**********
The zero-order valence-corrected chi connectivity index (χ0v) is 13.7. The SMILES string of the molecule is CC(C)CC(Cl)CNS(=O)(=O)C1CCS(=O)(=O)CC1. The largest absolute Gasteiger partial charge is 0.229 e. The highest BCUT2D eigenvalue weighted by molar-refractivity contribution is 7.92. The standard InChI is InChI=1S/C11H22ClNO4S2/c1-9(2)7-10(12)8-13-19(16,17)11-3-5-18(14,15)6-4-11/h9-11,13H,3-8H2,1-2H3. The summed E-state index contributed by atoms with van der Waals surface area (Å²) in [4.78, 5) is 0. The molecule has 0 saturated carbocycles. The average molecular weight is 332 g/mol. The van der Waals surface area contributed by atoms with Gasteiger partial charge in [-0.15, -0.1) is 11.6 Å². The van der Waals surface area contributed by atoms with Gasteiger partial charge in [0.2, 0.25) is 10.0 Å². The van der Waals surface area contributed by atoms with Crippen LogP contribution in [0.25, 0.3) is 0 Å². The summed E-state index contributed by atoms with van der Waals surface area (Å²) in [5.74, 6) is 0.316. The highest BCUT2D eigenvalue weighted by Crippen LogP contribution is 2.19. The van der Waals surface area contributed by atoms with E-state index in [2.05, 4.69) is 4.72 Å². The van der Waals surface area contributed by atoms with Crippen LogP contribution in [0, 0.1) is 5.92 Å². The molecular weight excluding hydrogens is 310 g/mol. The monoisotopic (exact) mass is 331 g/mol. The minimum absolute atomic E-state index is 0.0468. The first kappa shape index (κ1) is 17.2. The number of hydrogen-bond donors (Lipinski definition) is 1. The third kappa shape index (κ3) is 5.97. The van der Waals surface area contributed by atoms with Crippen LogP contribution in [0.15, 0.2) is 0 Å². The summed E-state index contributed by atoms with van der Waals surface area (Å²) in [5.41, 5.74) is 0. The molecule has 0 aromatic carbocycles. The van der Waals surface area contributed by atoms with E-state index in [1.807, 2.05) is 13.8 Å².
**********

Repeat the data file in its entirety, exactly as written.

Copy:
The zero-order valence-corrected chi connectivity index (χ0v) is 13.7. The SMILES string of the molecule is CC(C)CC(Cl)CNS(=O)(=O)C1CCS(=O)(=O)CC1. The largest absolute Gasteiger partial charge is 0.229 e. The highest BCUT2D eigenvalue weighted by molar-refractivity contribution is 7.92. The standard InChI is InChI=1S/C11H22ClNO4S2/c1-9(2)7-10(12)8-13-19(16,17)11-3-5-18(14,15)6-4-11/h9-11,13H,3-8H2,1-2H3. The summed E-state index contributed by atoms with van der Waals surface area (Å²) in [4.78, 5) is 0. The molecule has 0 saturated carbocycles. The average molecular weight is 332 g/mol. The van der Waals surface area contributed by atoms with Gasteiger partial charge in [-0.15, -0.1) is 11.6 Å². The van der Waals surface area contributed by atoms with Gasteiger partial charge in [0.2, 0.25) is 10.0 Å². The van der Waals surface area contributed by atoms with Crippen LogP contribution in [0.25, 0.3) is 0 Å². The summed E-state index contributed by atoms with van der Waals surface area (Å²) in [5.74, 6) is 0.316. The highest BCUT2D eigenvalue weighted by Crippen LogP contribution is 2.19. The van der Waals surface area contributed by atoms with E-state index in [2.05, 4.69) is 4.72 Å². The van der Waals surface area contributed by atoms with Crippen LogP contribution in [0, 0.1) is 5.92 Å². The molecular weight excluding hydrogens is 310 g/mol. The monoisotopic (exact) mass is 331 g/mol. The minimum absolute atomic E-state index is 0.0468. The first kappa shape index (κ1) is 17.2. The number of hydrogen-bond donors (Lipinski definition) is 1. The third kappa shape index (κ3) is 5.97. The van der Waals surface area contributed by atoms with Crippen LogP contribution in [0.15, 0.2) is 0 Å². The summed E-state index contributed by atoms with van der Waals surface area (Å²) in [5.41, 5.74) is 0. The molecule has 0 aromatic carbocycles. The van der Waals surface area contributed by atoms with E-state index in [1.807, 2.05) is 13.8 Å².